I recently came across this term and went to a blog linked to by Ian Corrigan and wondered why they would want to use the terms pagan and religion for what they were doing. Here’s a sample of their thinking:
“I think it’s pretty clear that a critically thinking mind and an endorsement of the scientific method are the best means of determining truth. Educated persons tend toward atheism exactly for this reason–the higher one’s level of education, the less likely one is to subscribe to supernatural explanations for phenomena and experiences. It is not a radical thing to say so.”—Atheopaganism blog.
A bit condescending? What the atheopagans practice, at least the ones I’ve read, is scientism, a faith that doesn’t hold up well to critical thinking. There is something colonialist in this attitude, and rooted deeply in racist ideologies that imposed (or tried to) the at first monotheist values and later materialist values on most of the rest of the world. Philosophical materialism is at the heart of modernism; it bolsters capitalist values that mark everything as resource, including other humans, by those managing and owning. I’ve noticed that atheist pagans, whether they call themselves humanist, or naturalists (something of a misnomer I think) want to claim they hold the truth, a unitary truth that they label science. This is not only privileged before all other ways of knowledge, including those of art, sacred traditions, myth, dreaming, cultural forms of knowledge, indigenous practices—but which are often even further denigrated as superstitions, or mere entertainments, or the productions of childish minds. Just a few decades ago the term ‘savage’ would’ve been lobbed too.
Science is a wonderful methodology of learning about the physical world, those things that can be observed, measured, repeated and quantified. Science in and of itself can’t give us meaning; that is not its province. Seems like the atheist pagans then make meaning out of what they’ve learned from empirical scientific knowledge, but the philosophizing remains invisible to them. The reality remains that scientific knowledge is culturally situated, its truth cannot be purely objective in the way they wish. Ironically, this attitude that scientific truths are transcendent of our lives has roots in the Protestants’ omniscient deity.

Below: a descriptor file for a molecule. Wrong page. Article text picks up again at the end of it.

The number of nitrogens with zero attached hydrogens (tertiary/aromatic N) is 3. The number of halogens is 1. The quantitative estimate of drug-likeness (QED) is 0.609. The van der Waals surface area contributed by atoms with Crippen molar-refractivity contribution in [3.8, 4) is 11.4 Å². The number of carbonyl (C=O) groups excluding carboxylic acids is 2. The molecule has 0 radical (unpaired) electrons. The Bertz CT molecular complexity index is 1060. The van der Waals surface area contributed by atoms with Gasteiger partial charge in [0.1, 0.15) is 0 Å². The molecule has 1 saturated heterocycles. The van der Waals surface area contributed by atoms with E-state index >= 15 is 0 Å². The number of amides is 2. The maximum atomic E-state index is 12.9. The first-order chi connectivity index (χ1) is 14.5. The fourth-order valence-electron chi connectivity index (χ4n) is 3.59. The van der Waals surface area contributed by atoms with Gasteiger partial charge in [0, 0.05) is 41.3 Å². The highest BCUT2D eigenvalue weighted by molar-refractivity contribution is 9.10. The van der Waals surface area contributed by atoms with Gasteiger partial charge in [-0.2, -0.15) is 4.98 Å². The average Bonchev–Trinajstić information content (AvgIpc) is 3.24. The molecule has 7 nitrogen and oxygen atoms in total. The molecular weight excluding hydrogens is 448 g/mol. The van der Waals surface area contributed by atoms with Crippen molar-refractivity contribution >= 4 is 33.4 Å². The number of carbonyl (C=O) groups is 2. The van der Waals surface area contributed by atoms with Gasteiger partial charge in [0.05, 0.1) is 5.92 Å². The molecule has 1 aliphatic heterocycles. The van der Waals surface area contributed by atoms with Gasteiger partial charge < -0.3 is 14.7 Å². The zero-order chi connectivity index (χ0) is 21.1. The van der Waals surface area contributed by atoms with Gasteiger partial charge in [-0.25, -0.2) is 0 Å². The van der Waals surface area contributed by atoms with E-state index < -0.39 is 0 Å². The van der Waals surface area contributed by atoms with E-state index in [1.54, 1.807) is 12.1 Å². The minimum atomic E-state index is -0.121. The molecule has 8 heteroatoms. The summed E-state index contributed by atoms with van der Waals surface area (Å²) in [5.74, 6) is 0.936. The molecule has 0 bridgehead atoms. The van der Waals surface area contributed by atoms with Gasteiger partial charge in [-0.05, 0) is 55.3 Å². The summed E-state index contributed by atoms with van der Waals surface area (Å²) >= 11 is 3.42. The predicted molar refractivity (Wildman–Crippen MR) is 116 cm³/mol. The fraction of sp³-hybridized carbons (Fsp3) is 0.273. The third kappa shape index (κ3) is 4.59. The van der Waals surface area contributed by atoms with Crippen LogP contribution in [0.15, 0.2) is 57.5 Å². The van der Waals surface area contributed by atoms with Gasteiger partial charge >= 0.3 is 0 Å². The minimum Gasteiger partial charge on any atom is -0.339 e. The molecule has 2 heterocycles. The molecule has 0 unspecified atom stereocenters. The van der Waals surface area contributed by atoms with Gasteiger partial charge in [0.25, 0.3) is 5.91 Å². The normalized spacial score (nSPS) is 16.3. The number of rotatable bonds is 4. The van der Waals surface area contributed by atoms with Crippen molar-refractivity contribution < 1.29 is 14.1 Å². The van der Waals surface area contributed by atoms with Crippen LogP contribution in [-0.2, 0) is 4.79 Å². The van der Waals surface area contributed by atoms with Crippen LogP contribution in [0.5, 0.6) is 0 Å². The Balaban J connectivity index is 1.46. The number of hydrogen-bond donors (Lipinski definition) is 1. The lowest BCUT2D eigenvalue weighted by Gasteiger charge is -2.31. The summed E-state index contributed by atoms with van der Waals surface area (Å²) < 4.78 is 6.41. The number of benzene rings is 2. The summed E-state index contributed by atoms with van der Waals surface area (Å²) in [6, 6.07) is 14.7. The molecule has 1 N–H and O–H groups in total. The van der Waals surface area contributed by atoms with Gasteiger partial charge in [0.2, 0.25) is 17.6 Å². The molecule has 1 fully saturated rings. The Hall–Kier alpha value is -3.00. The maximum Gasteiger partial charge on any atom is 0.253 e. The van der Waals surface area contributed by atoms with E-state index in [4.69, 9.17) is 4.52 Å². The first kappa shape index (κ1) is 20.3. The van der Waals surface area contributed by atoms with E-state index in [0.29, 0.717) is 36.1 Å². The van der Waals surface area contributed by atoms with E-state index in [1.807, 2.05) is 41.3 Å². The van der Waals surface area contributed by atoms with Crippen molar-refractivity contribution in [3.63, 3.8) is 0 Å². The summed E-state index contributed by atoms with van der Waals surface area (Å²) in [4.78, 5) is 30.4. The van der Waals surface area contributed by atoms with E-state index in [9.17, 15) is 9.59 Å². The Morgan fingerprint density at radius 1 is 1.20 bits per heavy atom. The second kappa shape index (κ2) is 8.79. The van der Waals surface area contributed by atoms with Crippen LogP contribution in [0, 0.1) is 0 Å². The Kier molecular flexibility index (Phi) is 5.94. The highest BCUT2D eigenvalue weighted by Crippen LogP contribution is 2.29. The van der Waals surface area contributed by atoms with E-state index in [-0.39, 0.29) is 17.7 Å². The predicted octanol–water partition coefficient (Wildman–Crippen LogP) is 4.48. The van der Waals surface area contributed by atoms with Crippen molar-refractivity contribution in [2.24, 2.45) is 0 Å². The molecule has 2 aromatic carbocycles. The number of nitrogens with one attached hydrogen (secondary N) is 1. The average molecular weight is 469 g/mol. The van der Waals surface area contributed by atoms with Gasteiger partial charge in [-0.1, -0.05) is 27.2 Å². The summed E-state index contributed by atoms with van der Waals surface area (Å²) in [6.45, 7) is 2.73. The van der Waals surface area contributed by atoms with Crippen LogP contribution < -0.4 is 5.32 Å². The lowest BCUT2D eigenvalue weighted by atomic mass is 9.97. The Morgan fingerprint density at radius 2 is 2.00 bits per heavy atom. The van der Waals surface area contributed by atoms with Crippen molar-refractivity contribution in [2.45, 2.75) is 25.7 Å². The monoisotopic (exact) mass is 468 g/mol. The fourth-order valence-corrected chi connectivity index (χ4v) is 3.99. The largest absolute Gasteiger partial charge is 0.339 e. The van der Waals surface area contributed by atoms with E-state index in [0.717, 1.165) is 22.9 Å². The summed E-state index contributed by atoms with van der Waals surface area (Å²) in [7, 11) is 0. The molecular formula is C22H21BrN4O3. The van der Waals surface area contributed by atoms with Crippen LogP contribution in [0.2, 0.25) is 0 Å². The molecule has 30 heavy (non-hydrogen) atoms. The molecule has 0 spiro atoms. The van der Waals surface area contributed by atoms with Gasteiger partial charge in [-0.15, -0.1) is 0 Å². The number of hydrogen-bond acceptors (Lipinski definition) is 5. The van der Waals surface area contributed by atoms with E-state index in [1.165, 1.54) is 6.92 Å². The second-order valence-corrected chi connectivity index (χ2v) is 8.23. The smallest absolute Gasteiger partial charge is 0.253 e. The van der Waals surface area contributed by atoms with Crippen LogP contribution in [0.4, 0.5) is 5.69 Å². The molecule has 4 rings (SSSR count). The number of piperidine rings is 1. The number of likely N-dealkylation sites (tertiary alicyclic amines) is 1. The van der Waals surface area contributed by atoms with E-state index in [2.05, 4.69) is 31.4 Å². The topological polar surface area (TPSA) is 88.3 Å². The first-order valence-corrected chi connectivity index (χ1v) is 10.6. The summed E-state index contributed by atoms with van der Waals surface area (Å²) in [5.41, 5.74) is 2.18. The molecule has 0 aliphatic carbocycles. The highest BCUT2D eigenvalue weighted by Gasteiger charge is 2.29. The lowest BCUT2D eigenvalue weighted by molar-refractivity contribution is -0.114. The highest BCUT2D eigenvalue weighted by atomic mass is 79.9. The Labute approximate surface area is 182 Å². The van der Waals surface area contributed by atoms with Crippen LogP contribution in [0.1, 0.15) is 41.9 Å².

Something particularly troubling is how they seem to want lay especial claim to the natural world; wondering at the sun, the experience filtered via knowledge known through astronomy and physics is fine. However, the blindness to the worldview they express is one of privilege that fully supports the capitalist global order, and the blindness to the history of colonial subjugation, racism and misogyny behind this scientism is not fine.
I’d take the atheopagans a lot more seriously if their discourse took a critical view at how science constructs its stories of what nature is, and of sex/gender and race as well, but I don’t see anything of that. They might well read Donna Haraway’s Primate Visions: Gender, Race and Nature in the World Of Modern Science,* that trenchant tome of analysis that painstakingly examines how science tells its tales of nature in “ a particular aesthetic, realism, and a particular politics, commitment to progress….” If you’re not familiar with her she is a major scholar in history of science, science studies, and philosophy of science and was long based at U.C. Santa Cruz.
Haraway and others argue that the idea that science is somehow separate from the social and the cultural is one of the hegemonies that create an obstacle to different ways of knowledge and that science’s practices are interwoven with patriarchal, racist, heterosexist, and colonial histories. Science is not a practice that somehow is done in some outside sphere, some sterilized globe outside of culture and history (like the remote island named New Jerusalem that surveilled all the rest of the world in Francis Bacon’s prescient New Atlantis, written around 1626). Haraway has written about a cautious optimism that a more self-reflexive science could be done, and certain examples of it (for her nature is described as Trickster, Coyote), but I don’t see atheopagans writing about this or discussing how their ideas of nature are constructed from science’s stories. They remain descendants of Rene Descartes and Francis Bacon.
Educating oneself in postcolonialism, feminism, continental philosophy and the history and philosophy of science can make a person lose faith in Science as the one True Way of Knowledge. The reader may still remain atheist, but most likely they would be a less arrogant, less patronizing and colonialist one.
I love what I’ve learned of the natural world from scientists, including Ilya Prigogine and Lynn Margulis. But I also can and have learned much of nature from poets and artists, like Gary Snyder, Diane di Prima, Basho, Yeats, Wordsworth, the early Irish nature poets, and Georgia O’Keefe, Hokusai and Andy Goldsworthy to select a very few. And from my personal phenomenological experience and an animist worldview. If this is all worthless to those highly educated persons they reference then it seems to me it may be higher education that’s failing us.
*The chapters have delicious titles like “Monkeys and Monopoly Capitalism”;
“Teddy Bear Patriarchy: Taxidermy in the Garden of Eden, New York City, 1908-36”;
“Apes in Eden, Apes in Space: Mothering as a Scientist for National Geographic”;
“Women’s Place Is in the Jungle”; and “Sarah Blaffer Hrdy: Investment Strategies for the Evolving Portfolio of Primate Females”.